When Resurrection Drums opened in Miami, a GC opened not too far away. When we moved to Hallandale, guess what store opened up on the other side of I-95. Another one opened recently not five minutes from a Sam Ash that's been here at least ten years.
 

Andy

Administrator
Staff member
You're lucky, you still have independent dealers. In the US, many mom & pops have folded, partly due to GC's supposed selection and pricing, partly in the last few years due to the economy. GC and Sam Ash are almost all that's left in the big cities. If GC goes out, that makes it really tough on musicians who need to get strings or heads or sticks or whetever for their gig tonight or tomorrow; they don't always have the luxury of ordering those consumables.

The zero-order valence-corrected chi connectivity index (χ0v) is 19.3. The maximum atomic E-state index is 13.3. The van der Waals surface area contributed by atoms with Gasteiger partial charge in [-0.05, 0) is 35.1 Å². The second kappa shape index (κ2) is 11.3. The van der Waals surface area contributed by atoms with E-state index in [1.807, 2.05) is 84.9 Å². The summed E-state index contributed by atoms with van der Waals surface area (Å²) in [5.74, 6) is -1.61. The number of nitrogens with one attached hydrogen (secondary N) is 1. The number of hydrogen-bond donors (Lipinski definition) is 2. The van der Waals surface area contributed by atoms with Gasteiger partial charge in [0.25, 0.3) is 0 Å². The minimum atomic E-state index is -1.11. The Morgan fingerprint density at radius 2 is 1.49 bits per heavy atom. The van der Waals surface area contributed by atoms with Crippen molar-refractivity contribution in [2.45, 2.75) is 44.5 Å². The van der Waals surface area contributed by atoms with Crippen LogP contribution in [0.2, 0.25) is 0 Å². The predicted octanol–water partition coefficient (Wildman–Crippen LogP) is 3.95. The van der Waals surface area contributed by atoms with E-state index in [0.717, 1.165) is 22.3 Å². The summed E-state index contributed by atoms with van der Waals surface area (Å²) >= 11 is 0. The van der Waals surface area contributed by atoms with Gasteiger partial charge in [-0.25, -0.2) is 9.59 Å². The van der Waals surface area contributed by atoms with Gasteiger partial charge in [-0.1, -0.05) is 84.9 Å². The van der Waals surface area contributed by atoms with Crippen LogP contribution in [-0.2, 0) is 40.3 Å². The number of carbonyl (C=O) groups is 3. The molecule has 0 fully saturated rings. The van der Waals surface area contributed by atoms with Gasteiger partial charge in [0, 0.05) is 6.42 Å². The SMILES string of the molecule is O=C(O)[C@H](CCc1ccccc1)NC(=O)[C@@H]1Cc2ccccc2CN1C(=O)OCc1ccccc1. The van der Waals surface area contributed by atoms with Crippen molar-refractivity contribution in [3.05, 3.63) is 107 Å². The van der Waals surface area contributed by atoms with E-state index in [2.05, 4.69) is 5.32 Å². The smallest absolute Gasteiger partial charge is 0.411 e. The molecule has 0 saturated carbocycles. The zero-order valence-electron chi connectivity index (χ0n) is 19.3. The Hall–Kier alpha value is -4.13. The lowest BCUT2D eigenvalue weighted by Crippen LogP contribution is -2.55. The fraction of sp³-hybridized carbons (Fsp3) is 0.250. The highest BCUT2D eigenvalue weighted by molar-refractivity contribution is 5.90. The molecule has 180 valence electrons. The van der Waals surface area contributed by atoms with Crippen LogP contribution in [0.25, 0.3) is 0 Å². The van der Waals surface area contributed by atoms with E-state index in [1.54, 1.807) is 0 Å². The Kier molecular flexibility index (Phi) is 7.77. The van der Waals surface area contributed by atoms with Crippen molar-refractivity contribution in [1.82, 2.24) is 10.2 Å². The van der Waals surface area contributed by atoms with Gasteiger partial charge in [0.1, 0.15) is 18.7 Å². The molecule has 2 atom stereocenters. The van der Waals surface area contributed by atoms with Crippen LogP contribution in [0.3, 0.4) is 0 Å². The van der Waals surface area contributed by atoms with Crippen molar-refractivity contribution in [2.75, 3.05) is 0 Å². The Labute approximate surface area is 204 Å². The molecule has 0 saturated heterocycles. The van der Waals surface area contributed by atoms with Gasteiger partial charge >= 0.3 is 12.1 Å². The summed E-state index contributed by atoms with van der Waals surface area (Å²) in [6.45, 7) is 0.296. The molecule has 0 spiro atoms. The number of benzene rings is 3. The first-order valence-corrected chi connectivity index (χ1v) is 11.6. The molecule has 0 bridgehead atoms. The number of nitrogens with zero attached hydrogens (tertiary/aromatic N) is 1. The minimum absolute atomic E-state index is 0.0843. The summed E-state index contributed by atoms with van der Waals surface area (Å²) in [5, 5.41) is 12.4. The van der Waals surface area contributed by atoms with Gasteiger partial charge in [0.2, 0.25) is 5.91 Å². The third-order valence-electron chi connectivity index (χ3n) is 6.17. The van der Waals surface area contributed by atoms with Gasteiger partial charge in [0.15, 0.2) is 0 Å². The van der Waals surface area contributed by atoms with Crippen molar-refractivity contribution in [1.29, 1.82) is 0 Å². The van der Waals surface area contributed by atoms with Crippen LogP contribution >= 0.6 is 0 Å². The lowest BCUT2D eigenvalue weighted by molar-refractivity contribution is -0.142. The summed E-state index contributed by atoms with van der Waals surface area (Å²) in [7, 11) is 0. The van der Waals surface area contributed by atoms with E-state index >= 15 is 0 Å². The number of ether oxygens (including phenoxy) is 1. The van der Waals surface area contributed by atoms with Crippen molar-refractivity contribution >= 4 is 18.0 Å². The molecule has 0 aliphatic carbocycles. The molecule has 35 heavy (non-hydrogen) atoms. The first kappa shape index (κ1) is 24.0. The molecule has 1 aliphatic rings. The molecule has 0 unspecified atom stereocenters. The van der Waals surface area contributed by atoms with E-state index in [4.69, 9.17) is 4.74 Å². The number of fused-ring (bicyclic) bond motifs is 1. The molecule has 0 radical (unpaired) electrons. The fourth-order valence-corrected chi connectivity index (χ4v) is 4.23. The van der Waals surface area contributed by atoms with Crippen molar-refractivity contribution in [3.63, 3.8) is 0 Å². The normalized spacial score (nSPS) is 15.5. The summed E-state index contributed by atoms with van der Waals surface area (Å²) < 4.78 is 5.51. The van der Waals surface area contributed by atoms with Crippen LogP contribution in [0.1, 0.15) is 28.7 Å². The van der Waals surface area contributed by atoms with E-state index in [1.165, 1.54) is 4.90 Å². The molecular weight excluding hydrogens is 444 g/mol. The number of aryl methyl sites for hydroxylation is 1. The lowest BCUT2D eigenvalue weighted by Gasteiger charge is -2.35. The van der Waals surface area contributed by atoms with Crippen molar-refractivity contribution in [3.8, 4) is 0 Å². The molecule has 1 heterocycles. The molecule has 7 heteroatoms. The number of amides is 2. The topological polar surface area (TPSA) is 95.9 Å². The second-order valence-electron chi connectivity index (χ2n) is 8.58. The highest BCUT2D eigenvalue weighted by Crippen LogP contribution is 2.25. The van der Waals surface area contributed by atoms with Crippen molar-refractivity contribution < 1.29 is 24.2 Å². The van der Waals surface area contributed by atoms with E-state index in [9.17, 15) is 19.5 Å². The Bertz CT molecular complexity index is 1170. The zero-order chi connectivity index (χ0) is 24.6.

In L.A. for example, until 2 or 3 years ago, there were drum shops and independent full-line stores with good drum departments. Obviously it was better 10 and 20 and 30 years ago, but still very workable for musicians, and Guitar Center was basically just another dealer, not the giant that they ended up becoming..

But now, a number of those music stores and drum shops have closed. Save for GC and Sam Ash, there are just a few places for drummers to go: Pro Dtrum, Chad Sexton's (mostly consumables and special orders) and possibly Alva's, a music store tucked away on a cute little street hidden within in a neighboirhood in San Pedro. If GC goes, and there's not a Sam Ash nearby, the alternatives are very slim. And that's in Los Angeles, where more than a few people still make music!